American Rhetoric: Movie Speech

"Sully" (2016)

 

Captain Sullenberger Testifies Before the NTSB

 

[Simulation run with successful plane landing.]

Ben Edwards: Multiple runaways, airports, two successful landings. We are simply mimicking what the computer already told us.

Charles Porter: You know, a lot of toes were stepped on in order to set this up for today. And frankly, I really don't know what you gentlemen plan to gain by it.

Captain Chesley 'Sully' Sullenberger: Can we get serious now?

 

Porter: Captain?

Captain Sully: We've all heard about the computer simulations, and now we are watching actual sims, but I can't quite believe you still have not taken into account the human factor.

Porter: Human piloted simulations show that you could make it back to the airport.

Captain Sully: No, they don't. These pilots were not behaving like human beings, like people who are experiencing this for the first time.

Porter: Well, they may not be reacting like you did.

Captain Sully: Immediately after the bird strike they are turning back for the airport, just as in the computer sims, correct?

Porter: That is correct.

Captain Sully: They obviously knew the turn and exactly what heading to fly. They did not run a check. They did not switch on the APU [Auxiliary Power Unit].

Porter: They had on all the same parameters that you faced.

 

Captain Sully: No one warned us. No one said, "You are going to lose both engines at a lower altitude than any jet in history. But, be cool, just make a left turn for LaGuardia like you're going back to pick up the milk." This was dual engine loss at 2800 feet followed by an immediate water landing with 155 souls on board. No one has ever trained for an incident like that.

No one.

In the Teterboro landing, with its unrealistic back angle -- we were not the thunder birds up there.

I'd like to know how many times the pilot practiced that maneuver before he actually pulled it off. I'm not questioning the pilots; they're good pilots. But they've clearly been instructed to head for the airport immediately after the bird strike. You've allowed no time for analysis or decision making. In these simulations, you've taken all of the humanity out of the cockpit. How much time did the pilots spend planning for this event, for these simulations? You are looking for human error. Then make it human.

First Officer Jeff Skiles: This wasn't a videogame. It was life and death. Sully's right, that's worth a few seconds.

Captain Sully: Please ask how many practice runs they had.

Elizabeth Davis: Seventeen.

Captain Sully: Seventeen?

Davis: The pilot who landed at Teterboro had 17 practice attempts, before the simulation we just witnessed.

 

Porter: Your reaction-decision time will be set at 35 seconds.

First Officer Skiles: 35 seconds -- it's not enough time.

Captain Sully: We only had 208 second total, so I'll take it.

 

 

Edwards: Upload the link. Return to LaGuardia -- now with an added 35- second delay in response time.



[Simulation runs with modified parameters. The plane crashes.]

 

Porter: Let's try Teterboro.

Edwards: Upload the link, please.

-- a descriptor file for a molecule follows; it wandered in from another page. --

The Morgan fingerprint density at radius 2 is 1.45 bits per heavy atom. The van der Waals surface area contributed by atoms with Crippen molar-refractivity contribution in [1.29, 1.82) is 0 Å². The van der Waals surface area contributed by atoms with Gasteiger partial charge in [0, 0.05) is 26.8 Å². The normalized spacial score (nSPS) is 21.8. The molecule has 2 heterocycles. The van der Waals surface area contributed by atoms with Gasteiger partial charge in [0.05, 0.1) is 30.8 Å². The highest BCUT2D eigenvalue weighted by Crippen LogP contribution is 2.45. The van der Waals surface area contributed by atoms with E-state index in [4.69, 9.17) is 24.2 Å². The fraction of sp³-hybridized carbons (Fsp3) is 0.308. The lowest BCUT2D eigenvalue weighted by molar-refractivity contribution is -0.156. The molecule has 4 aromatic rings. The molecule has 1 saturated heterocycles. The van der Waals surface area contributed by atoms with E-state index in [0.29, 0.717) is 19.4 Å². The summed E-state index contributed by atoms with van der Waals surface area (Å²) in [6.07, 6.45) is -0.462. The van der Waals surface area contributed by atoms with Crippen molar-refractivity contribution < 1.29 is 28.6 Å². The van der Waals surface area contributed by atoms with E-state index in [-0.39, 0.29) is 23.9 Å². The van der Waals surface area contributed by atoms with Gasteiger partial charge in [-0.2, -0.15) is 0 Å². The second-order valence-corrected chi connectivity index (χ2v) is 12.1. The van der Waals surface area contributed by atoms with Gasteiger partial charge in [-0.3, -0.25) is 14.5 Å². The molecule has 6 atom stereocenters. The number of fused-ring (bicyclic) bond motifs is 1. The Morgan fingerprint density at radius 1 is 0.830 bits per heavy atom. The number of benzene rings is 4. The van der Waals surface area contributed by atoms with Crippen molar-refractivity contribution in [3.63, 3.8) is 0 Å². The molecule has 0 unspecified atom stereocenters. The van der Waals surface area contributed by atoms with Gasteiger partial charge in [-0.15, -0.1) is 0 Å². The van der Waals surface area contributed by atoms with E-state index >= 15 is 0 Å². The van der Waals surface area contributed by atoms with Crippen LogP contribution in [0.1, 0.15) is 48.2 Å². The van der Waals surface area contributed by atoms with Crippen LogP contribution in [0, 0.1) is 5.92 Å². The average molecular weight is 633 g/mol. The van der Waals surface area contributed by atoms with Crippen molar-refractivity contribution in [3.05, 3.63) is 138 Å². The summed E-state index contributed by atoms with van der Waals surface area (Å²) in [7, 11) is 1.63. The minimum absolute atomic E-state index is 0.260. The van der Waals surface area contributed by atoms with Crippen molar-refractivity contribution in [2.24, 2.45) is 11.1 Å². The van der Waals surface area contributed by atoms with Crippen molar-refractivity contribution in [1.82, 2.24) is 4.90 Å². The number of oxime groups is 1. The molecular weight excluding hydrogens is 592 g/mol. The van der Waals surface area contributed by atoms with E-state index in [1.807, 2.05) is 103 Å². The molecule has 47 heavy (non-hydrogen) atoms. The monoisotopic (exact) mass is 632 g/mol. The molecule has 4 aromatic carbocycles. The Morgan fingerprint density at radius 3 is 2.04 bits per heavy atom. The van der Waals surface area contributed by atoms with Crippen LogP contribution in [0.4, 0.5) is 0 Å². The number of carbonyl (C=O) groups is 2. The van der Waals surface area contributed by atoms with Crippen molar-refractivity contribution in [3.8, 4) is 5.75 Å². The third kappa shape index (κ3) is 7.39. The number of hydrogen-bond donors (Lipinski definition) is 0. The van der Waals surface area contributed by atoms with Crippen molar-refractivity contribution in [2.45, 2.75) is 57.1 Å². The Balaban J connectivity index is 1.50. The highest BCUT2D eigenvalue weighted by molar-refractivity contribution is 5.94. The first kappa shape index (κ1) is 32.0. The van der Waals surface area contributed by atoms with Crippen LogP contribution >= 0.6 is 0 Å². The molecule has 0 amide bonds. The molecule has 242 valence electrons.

[Simulation runs with modified parameters. The plane crashes.]


 

Captain Sully: Does anyone need to see more simulations?

First Officer Skiles: Now that we've seen what could have happened, can we listen to what actually did?

Porter: We will look at all the results at a later date. Elizabeth?

Davis: For the record, this is the CVR of U.S. Airways Flight 1549, January 15th, 2009. Gentlemen, headsets.



 

Captain Sully: I need to take a quick break.

Porter: Alright folks, I'd like to call this hearing back to order. If we could settle, please. Take your seats.

That is honestly the first time that I've listened to a crash recording, while actually sitting with the Captain and the First Officer. It's extraordinary.

First Officer Skiles:  That was no simulation.

Porter: No, it wasn't.

Davis: Gentlemen, I want to inform you that the left engine has been recovered. We just received a comprehensive report. There was extensive damage to both the guide vanes and fan blades at the engine. Five compressor blades were fractured, and eight variable guide vanes missing.

Captain Sully:  So, no thrust.

Davis:  As you testified, it was completely destroyed. The ACARS [aircraft communications addressing and reporting system] data was wrong.

Id like to add something on a personal note. I can say with absolute confidence that, after speaking with the rest of the flight crew, with bird experts, aviation engineers, after running through every scenario, after interviewing each player, there is still an X in this result. And its you, Captain Sullenberger. Remove you from the equation and the math just fails.

Captain Sully:  I disagree. It wasnt just me. It was all of us. It was Jeff and Donna and Sheila and Doreen and all of the passengers, the rescue workers, the air traffic control, and ferryboat crews, and the scuba cops. 
We all did it. We survived.

Davis: First Officer Skiles, is there anything youd like to add? Anything you would have done differently, if you had to do it again?

First Officer Skiles: Yes. I would have done it in July.

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HTML transcription by Michael E. Eidenmuller.